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Are blogs’ 15 minutes finally coming to an end? London’s Financial Times features a story looking at the rise (and possible fall?) of bloging’s popularity. “At the close of 2002, there were some 15,000 blogs,” writes the Times’ Trevor Butterworth. “By 2005, 56 new blogs were starting every minute. As I type this sentence, there…

Blog Hangover?

Are blogs’ 15 minutes finally coming to an end? London’s Financial Times features a story looking at the rise (and possible fall?) of bloging’s popularity. “At the close of 2002, there were some 15,000 blogs,” writes the Times’ Trevor Butterworth. “By 2005, 56 new blogs were starting every minute. As I type this sentence, there are, according to technorati.com, 27.2 million blogs. By the time you read this sentence, there surely will be many more.

“Still, blogging would have been little more than a recipe for even more internet tedium if it had not been seized upon in the US as a direct threat to the mainstream media and the conventions by which they control news.” Do you believe it? Has opinion become “the new pornography of the Internet”? The article takes a look at the issue from many sides; that’s why I’d recommend it. It’s more a story about our entire media environment here in the United States. For a writer to complete any work of lasting significance, writes Butterworth, they need time to do their work reporting and writing. Butterworth calls blogging “instant obsolescence; the future will never bring an anthology filled with yellowed pages of blog entries from the early 21st century. “The point is, any writer of talent needs the time and peace to produce work that has a chance of enduring. Connolly provided that to Orwell with the influential literary magazine he co-edited, Horizon, a publication that gave Orwell the chance to write some of his most memorable essays.” As a magazine editor, I must agree.

“The present round of chiselling may feel exciting and radically new - but blogging in the US is not reflective of the kind of deep social and political change that lay behind the alternative press in the 1960s,” says the Times. “Instead, its dependency on old media for its material brings to mind Swift’s fleas sucking upon other fleas “ad infinitum”: somewhere there has to be a host for feeding to begin. That blogs will one day rule the media world is a triumph of optimism over parasitism.” I am the first to admit this phenomenon. I primarily use my own blog to point to interresting articles or books, unlike many others that simply uuse them as online diaries. Is that the real spirit of blogging? I don’t know, but it sounds as if I’m not the only one asking the question.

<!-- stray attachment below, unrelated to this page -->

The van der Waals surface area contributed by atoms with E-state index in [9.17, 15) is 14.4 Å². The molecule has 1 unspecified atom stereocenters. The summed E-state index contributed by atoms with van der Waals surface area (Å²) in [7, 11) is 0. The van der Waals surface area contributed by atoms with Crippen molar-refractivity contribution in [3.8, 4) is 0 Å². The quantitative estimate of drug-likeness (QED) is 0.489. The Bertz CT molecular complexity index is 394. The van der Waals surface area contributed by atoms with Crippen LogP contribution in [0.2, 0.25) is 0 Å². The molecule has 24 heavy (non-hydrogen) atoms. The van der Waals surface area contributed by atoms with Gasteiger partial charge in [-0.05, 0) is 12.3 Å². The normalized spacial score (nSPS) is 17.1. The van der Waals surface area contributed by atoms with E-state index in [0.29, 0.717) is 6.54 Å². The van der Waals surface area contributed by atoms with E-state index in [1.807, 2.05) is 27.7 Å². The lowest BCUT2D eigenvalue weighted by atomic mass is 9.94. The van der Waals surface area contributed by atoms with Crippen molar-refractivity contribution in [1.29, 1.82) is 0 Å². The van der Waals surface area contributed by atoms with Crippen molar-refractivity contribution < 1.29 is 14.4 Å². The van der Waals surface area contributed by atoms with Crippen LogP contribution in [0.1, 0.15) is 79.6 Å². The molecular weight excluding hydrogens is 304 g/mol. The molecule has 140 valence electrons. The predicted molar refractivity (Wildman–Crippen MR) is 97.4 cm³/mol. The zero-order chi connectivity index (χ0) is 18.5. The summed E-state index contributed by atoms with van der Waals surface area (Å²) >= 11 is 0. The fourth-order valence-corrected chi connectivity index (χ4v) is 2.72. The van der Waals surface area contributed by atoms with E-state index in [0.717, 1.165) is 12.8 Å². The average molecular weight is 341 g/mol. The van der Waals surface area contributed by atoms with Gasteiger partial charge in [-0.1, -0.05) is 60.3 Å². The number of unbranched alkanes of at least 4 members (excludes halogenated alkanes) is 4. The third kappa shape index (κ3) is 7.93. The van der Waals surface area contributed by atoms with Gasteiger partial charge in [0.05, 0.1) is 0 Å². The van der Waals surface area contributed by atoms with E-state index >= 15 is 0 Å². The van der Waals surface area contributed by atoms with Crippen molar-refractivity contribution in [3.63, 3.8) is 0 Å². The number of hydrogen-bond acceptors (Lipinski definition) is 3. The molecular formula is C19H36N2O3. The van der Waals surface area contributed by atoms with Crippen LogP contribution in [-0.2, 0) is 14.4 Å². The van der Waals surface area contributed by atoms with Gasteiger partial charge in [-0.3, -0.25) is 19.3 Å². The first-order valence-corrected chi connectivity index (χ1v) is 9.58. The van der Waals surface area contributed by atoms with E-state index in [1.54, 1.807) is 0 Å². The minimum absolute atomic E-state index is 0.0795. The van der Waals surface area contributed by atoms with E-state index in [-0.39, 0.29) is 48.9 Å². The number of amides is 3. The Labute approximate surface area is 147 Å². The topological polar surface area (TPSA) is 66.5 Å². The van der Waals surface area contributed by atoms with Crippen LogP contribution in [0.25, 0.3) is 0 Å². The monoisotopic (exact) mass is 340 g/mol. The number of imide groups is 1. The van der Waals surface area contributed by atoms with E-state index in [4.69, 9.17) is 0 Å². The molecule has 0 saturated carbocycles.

Postscript:
I just came across this passage from a book that I’ve been reading. It relates to my post from earlier this morning. Novelist Milan Kundera dubbed a term the term graphomania to mean the desire to be published, and insisted that it arises from emotional isolation. He writes that it “takes on the proportions of mass epidemic whenever a society develops to a point where it can provide three basice conditions
1. A high enough degree of general well-being to enable people to devote their energies to useless activities;
2. An advanced state of social atomization and the resultant general feeling of isolation of the individual;
3. A radiac absence of significant social change in the internal development of the nation. (In this connection I find it symptomatic that in France, a country where nothing really happens, the percentage of writers is twenty-one times higher than in Israel.)”
Kundera wrote those words in 1980, obviously before there was an Internet. It’s odd some days when you read about one topic, and words from a much different book or article leap off the page at you.

Posted by Joel on February 20 2006 • Blogging